All IPM practices in this blog series are 100% Organic  

With Pest Management the focus is control. Certain things in a garden we can control and other we cannot. Proper IPM practice is utuilizing all 4 major controls in a way that will either kill or (essentially) piss off pests so they just go away. 

Biological Control

The use of natural enemies—predators, parasites, pathogens, and competitors—to control pests and their damage.

 We are a HUGE advocate of carnivorous plants, especially pitcher plants. They produce a sweet sticky substance that attracts and traps most airborne pests. For a small upfront costs and the low amount maintenance (all they need is water) its a real win-win.

Information posted here was taken from our most recent (free) grow class Pest Control 201.

To see when this free grow class is available again check our class schedule.

#Growfamily Pro Tip: If you buy ladybugs don’t instantly unleash them in your garden. The adult ladybugs will not hunt down pests like you think. They are old and all they want to do is eat, drink, and reproduce. It’s the young and growing ladybugs that are notorious for eating 11 aphids an hour. If you all put the lady buds in a humidity dome with (organic) raisins and a sea sponge (has to be natural, don’t use a synthetic sponge) soaked with distilled water, the adults will eat/drink/reproduce while the young ones find a way out of the dome to terrorize your garden. This is a much more efficient way to use ladybugs as predatory insects. We do not suggest using lady bugs but if you do, try this.

Biological control is a huge aspect of permaculture especially. The farmer mindset is to attract these “helpers” naturally so they don’t have to buy them. This is actually why most farmers have bird feeders. Yes bird watching is fun however one of the farms I worked on (where he had been feeding the birds for 30+ years) always had different species coming onto the farm periodically. When they visit the farm they eat A LOT of insects which is A LOT less insects to worry about eating your crops.

Cultural Control

 Cultural controls are practices that reduce pest establishment, reproduction, dispersal, and survival. For example, changing irrigation practices can reduce pest problems (gnats especially) since too much water can increase root disease and weeds, and gnat reproduction.

 

‘Ien the last post IPM: Preventative Practices we used a spider mite infestation example. Mites are incredibly fast at reproducing when the conditions are right (hot and dry). So one way to culturally control them is by cooling of your environment and increasing humidity. Mites really don’t like the cold/moisture and it will decrease the rate of reproduction, making it faster and easier to eradicate the infestation.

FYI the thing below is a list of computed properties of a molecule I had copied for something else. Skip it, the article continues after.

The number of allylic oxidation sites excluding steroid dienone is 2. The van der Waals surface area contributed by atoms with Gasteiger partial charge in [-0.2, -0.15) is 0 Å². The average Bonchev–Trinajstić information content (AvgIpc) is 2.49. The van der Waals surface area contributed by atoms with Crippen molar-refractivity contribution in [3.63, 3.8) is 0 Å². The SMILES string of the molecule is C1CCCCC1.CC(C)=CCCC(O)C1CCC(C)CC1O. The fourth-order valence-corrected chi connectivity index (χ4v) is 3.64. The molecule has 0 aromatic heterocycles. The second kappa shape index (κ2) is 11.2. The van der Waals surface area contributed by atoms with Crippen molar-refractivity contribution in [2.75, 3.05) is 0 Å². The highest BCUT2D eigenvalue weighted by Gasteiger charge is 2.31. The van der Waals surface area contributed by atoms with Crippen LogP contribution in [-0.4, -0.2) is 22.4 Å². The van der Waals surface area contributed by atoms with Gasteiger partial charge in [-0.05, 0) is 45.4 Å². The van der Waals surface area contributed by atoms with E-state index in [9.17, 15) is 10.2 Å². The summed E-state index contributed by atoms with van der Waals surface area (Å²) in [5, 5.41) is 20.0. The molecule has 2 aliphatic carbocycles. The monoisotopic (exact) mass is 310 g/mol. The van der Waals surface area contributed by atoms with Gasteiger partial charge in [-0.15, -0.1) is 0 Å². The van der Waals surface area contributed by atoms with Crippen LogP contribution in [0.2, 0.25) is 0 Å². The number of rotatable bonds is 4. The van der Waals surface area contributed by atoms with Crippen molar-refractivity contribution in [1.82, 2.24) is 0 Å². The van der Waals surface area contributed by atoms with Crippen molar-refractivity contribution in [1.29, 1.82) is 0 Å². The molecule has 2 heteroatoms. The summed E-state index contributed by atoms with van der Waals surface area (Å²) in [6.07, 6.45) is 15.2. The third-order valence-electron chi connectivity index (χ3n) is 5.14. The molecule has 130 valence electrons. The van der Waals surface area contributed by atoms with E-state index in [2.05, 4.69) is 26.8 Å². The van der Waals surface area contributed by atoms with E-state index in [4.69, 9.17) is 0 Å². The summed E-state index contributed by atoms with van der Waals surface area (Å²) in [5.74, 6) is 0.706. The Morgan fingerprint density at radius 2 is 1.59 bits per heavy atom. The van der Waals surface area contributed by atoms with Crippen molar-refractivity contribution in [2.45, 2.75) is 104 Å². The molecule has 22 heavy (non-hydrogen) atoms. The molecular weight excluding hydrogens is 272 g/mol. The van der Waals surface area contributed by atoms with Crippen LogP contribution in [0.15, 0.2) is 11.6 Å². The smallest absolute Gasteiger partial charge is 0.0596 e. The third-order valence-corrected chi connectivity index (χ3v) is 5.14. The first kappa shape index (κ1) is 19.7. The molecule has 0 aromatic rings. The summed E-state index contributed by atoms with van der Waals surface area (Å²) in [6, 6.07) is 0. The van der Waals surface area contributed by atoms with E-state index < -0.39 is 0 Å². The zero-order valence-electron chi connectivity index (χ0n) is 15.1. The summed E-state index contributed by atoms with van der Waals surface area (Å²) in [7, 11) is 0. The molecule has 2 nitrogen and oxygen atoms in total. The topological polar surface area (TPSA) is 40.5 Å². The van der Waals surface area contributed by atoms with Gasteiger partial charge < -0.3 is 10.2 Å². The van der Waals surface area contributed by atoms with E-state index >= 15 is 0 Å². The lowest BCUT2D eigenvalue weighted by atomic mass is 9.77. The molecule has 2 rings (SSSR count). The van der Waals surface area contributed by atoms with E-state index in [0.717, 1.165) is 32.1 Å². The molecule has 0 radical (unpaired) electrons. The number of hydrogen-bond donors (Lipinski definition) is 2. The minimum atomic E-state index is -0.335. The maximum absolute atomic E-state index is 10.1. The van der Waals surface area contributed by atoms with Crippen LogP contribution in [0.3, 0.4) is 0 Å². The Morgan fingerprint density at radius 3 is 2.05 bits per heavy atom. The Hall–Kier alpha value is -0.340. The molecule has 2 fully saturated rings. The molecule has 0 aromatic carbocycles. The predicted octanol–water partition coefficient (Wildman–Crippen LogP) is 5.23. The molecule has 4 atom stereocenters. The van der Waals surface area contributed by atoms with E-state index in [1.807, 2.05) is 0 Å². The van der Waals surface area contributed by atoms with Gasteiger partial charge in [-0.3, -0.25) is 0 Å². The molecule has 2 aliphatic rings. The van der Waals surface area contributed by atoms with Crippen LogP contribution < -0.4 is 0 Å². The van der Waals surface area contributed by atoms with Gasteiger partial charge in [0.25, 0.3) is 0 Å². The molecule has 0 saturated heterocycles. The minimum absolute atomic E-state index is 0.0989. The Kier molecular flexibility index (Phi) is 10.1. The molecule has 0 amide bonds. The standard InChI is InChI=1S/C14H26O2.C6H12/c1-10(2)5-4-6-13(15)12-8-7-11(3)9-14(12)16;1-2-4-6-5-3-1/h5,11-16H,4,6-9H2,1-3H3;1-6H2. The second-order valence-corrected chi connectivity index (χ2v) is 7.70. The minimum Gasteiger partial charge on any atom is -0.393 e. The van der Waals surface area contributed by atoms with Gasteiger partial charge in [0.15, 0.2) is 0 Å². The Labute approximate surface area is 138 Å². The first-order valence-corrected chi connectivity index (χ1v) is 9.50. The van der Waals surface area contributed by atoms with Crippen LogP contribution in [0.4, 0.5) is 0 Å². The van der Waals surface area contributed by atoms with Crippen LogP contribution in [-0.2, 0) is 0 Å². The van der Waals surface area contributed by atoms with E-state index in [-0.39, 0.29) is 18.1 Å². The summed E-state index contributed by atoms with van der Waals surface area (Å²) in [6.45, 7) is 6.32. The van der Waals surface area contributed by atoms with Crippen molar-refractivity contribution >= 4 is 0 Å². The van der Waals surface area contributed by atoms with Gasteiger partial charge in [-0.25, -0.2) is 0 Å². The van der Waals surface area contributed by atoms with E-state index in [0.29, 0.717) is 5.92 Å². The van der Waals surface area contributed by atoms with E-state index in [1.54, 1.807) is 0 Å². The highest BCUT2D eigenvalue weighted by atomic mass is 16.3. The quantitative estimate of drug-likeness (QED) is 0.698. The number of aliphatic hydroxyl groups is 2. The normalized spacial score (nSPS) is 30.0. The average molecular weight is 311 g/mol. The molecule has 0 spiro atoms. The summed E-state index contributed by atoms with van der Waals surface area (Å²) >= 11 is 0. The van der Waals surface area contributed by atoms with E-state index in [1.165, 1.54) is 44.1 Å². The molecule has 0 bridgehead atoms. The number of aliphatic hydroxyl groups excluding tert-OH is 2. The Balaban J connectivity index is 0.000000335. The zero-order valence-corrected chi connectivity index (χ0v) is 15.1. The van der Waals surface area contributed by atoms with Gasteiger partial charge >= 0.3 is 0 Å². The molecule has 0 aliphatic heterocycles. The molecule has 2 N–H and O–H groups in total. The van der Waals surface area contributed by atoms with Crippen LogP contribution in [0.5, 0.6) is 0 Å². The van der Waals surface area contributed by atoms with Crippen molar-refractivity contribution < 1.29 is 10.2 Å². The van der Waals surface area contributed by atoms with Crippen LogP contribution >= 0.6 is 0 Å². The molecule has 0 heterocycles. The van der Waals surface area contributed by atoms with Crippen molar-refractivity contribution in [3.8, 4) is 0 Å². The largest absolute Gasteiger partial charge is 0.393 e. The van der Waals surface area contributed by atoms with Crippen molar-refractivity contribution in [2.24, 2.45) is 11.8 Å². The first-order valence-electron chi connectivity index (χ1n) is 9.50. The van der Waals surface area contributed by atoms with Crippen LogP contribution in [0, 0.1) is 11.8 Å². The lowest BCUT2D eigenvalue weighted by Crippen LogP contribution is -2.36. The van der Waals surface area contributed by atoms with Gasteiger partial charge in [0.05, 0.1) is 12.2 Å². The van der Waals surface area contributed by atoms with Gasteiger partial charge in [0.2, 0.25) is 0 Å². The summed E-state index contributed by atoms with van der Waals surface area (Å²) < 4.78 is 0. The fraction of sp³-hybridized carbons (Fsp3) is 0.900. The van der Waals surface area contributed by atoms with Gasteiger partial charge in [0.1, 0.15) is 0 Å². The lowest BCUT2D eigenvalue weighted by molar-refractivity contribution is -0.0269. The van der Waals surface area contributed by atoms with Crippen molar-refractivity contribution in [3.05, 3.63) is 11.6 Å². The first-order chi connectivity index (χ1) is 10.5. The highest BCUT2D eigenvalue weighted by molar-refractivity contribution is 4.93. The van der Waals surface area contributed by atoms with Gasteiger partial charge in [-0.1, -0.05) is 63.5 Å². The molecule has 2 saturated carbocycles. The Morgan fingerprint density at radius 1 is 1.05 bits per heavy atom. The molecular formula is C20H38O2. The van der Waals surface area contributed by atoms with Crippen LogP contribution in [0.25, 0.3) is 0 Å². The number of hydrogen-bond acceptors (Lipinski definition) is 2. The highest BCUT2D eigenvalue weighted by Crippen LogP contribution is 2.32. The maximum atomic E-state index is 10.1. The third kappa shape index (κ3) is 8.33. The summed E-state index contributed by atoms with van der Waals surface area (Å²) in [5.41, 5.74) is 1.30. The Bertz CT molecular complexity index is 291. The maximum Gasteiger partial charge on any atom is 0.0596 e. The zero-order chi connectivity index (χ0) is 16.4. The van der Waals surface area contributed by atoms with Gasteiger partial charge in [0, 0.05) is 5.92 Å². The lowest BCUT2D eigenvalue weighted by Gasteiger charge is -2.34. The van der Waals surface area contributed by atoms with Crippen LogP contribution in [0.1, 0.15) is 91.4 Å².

Some growers use cold temps ( every night, 60 degrees) as a cultural preventative to stop mites from even thinking about sleeping in their garden. If you’re indoors that means decreasing the temperature. If you’re outdoors that means pruning for more air flow, cooling the temperature inside the canopy.

 

Mechanical Control

Mechanical and physical controls kill a pest directly, block pests out, or make the environment unsuitable for it. Traps for rodents are examples of mechanical control. Plucking pests off the plants ole’ fashion is considered a physical control. Other examples are mulches for weed management, steam sterilization of the soil for disease management, or barriers such as screens to keep birds or insects out.

#GrowFamily Pro Tip: Yellow sticky paper is primarily for identifying pests, not trapping them. There is a lot of misconception here with newbies. Don’t think by hanging yellow paper that you’re safe from pests. It’s designed to let you know you have pests.

 

Chemical Control

Chemical control is the use of any pesticides. The goal of IPM is to utilize the first three controls before having to resort to a chemical control (organic or not). Pesticides are used only when needed and in combination with other approaches for more effective, long-term control. They are selected and applied in a way that minimizes their possible harm to people, nontarget organisms, and the environment. With IPM you’ll use the most selective pesticide that will do the job and be the safest for other organisms and for air, soil, and water quality.  

An Example of how to fully utilize Bio, Cultural, and Mechanical Controls

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If you would like to contribute to this #Learn2GROW blog post about IPM with tried and true methods (#Growfam Pro-tips) please contact doug@shoregrow.com or comment below (and thank you)